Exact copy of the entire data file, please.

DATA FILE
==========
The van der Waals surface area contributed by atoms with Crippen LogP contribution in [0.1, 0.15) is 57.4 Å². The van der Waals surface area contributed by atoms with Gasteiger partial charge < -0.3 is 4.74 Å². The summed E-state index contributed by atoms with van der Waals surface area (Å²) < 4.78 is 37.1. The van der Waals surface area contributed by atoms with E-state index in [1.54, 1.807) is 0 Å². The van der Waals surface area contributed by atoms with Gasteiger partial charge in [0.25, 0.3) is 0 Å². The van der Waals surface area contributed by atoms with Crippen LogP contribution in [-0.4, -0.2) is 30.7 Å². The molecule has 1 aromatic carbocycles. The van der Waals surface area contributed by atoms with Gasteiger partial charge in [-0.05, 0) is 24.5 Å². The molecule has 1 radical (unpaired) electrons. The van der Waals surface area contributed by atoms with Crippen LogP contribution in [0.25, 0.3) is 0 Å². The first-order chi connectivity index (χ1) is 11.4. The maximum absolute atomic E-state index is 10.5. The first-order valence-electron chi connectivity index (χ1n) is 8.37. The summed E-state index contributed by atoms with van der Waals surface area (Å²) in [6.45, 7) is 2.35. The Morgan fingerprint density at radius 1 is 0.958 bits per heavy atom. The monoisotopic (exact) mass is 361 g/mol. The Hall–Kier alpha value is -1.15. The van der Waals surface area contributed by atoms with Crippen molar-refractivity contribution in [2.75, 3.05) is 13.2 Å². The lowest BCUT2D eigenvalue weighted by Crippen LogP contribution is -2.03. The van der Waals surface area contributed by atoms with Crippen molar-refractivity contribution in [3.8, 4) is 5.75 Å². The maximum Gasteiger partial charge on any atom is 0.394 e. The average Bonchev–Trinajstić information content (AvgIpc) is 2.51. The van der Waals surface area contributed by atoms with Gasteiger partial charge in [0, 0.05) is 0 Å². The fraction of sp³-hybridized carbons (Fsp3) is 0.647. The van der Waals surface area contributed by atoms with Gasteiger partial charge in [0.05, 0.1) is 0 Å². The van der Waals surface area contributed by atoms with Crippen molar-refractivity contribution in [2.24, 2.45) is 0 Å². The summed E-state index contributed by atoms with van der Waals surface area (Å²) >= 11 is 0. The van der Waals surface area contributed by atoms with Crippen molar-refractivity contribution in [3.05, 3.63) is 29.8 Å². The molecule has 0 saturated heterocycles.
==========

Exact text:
The van der Waals surface area contributed by atoms with Crippen LogP contribution in [0.1, 0.15) is 57.4 Å². The van der Waals surface area contributed by atoms with Gasteiger partial charge < -0.3 is 4.74 Å². The summed E-state index contributed by atoms with van der Waals surface area (Å²) < 4.78 is 37.1. The van der Waals surface area contributed by atoms with E-state index in [1.54, 1.807) is 0 Å². The van der Waals surface area contributed by atoms with Gasteiger partial charge in [0.25, 0.3) is 0 Å². The van der Waals surface area contributed by atoms with Crippen LogP contribution in [-0.4, -0.2) is 30.7 Å². The molecule has 1 aromatic carbocycles. The van der Waals surface area contributed by atoms with Gasteiger partial charge in [-0.05, 0) is 24.5 Å². The molecule has 1 radical (unpaired) electrons. The van der Waals surface area contributed by atoms with Crippen LogP contribution in [0.25, 0.3) is 0 Å². The first-order chi connectivity index (χ1) is 11.4. The maximum absolute atomic E-state index is 10.5. The first-order valence-electron chi connectivity index (χ1n) is 8.37. The summed E-state index contributed by atoms with van der Waals surface area (Å²) in [6.45, 7) is 2.35. The Morgan fingerprint density at radius 1 is 0.958 bits per heavy atom. The monoisotopic (exact) mass is 361 g/mol. The Hall–Kier alpha value is -1.15. The van der Waals surface area contributed by atoms with Crippen molar-refractivity contribution in [2.75, 3.05) is 13.2 Å². The lowest BCUT2D eigenvalue weighted by Crippen LogP contribution is -2.03. The van der Waals surface area contributed by atoms with Crippen molar-refractivity contribution in [3.8, 4) is 5.75 Å². The maximum Gasteiger partial charge on any atom is 0.394 e. The average Bonchev–Trinajstić information content (AvgIpc) is 2.51. The van der Waals surface area contributed by atoms with Gasteiger partial charge in [0, 0.05) is 0 Å². The fraction of sp³-hybridized carbons (Fsp3) is 0.647. The van der Waals surface area contributed by atoms with Gasteiger partial charge in [0.05, 0.1) is 0 Å². The van der Waals surface area contributed by atoms with Crippen molar-refractivity contribution in [2.24, 2.45) is 0 Å². The summed E-state index contributed by atoms with van der Waals surface area (Å²) >= 11 is 0. The van der Waals surface area contributed by atoms with Crippen molar-refractivity contribution in [3.05, 3.63) is 29.8 Å². The molecule has 0 saturated heterocycles.